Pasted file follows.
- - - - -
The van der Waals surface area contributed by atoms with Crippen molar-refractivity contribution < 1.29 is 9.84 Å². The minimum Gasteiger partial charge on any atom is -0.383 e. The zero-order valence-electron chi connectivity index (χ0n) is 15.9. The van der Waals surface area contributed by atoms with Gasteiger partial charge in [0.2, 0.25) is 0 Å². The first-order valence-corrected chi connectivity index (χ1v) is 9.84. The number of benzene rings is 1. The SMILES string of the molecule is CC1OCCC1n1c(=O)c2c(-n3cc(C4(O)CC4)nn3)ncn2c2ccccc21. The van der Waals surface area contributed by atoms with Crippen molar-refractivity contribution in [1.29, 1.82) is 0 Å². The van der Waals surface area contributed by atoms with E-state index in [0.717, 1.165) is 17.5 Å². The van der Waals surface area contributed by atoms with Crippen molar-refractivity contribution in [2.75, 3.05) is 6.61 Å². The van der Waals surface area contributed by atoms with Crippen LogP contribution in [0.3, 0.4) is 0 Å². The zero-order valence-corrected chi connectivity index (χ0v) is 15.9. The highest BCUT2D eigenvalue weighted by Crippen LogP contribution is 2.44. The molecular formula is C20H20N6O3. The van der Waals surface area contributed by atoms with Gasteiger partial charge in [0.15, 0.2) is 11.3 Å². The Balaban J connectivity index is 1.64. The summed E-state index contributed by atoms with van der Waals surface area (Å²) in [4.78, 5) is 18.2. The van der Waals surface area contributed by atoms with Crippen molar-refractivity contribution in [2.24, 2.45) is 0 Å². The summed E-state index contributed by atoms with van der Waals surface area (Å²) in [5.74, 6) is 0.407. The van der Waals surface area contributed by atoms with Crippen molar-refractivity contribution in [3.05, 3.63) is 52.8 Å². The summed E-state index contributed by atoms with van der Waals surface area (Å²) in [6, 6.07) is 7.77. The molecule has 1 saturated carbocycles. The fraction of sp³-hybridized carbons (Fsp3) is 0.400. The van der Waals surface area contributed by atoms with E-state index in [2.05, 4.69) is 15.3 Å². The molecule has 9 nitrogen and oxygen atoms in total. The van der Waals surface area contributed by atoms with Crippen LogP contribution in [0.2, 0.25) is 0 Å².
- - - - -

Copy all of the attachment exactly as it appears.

The van der Waals surface area contributed by atoms with Crippen molar-refractivity contribution < 1.29 is 9.84 Å². The minimum Gasteiger partial charge on any atom is -0.383 e. The zero-order valence-electron chi connectivity index (χ0n) is 15.9. The van der Waals surface area contributed by atoms with Gasteiger partial charge in [0.2, 0.25) is 0 Å². The first-order valence-corrected chi connectivity index (χ1v) is 9.84. The number of benzene rings is 1. The SMILES string of the molecule is CC1OCCC1n1c(=O)c2c(-n3cc(C4(O)CC4)nn3)ncn2c2ccccc21. The van der Waals surface area contributed by atoms with Crippen molar-refractivity contribution in [1.29, 1.82) is 0 Å². The van der Waals surface area contributed by atoms with E-state index in [0.717, 1.165) is 17.5 Å². The van der Waals surface area contributed by atoms with Crippen molar-refractivity contribution in [2.75, 3.05) is 6.61 Å². The van der Waals surface area contributed by atoms with Crippen LogP contribution in [0.3, 0.4) is 0 Å². The zero-order valence-corrected chi connectivity index (χ0v) is 15.9. The highest BCUT2D eigenvalue weighted by Crippen LogP contribution is 2.44. The molecular formula is C20H20N6O3. The van der Waals surface area contributed by atoms with Gasteiger partial charge in [0.15, 0.2) is 11.3 Å². The Balaban J connectivity index is 1.64. The summed E-state index contributed by atoms with van der Waals surface area (Å²) in [4.78, 5) is 18.2. The van der Waals surface area contributed by atoms with Crippen molar-refractivity contribution in [2.24, 2.45) is 0 Å². The summed E-state index contributed by atoms with van der Waals surface area (Å²) in [5.74, 6) is 0.407. The van der Waals surface area contributed by atoms with Crippen molar-refractivity contribution in [3.05, 3.63) is 52.8 Å². The summed E-state index contributed by atoms with van der Waals surface area (Å²) in [6, 6.07) is 7.77. The molecule has 1 saturated carbocycles. The fraction of sp³-hybridized carbons (Fsp3) is 0.400. The van der Waals surface area contributed by atoms with E-state index in [2.05, 4.69) is 15.3 Å². The molecule has 9 nitrogen and oxygen atoms in total. The van der Waals surface area contributed by atoms with Crippen LogP contribution in [0.2, 0.25) is 0 Å².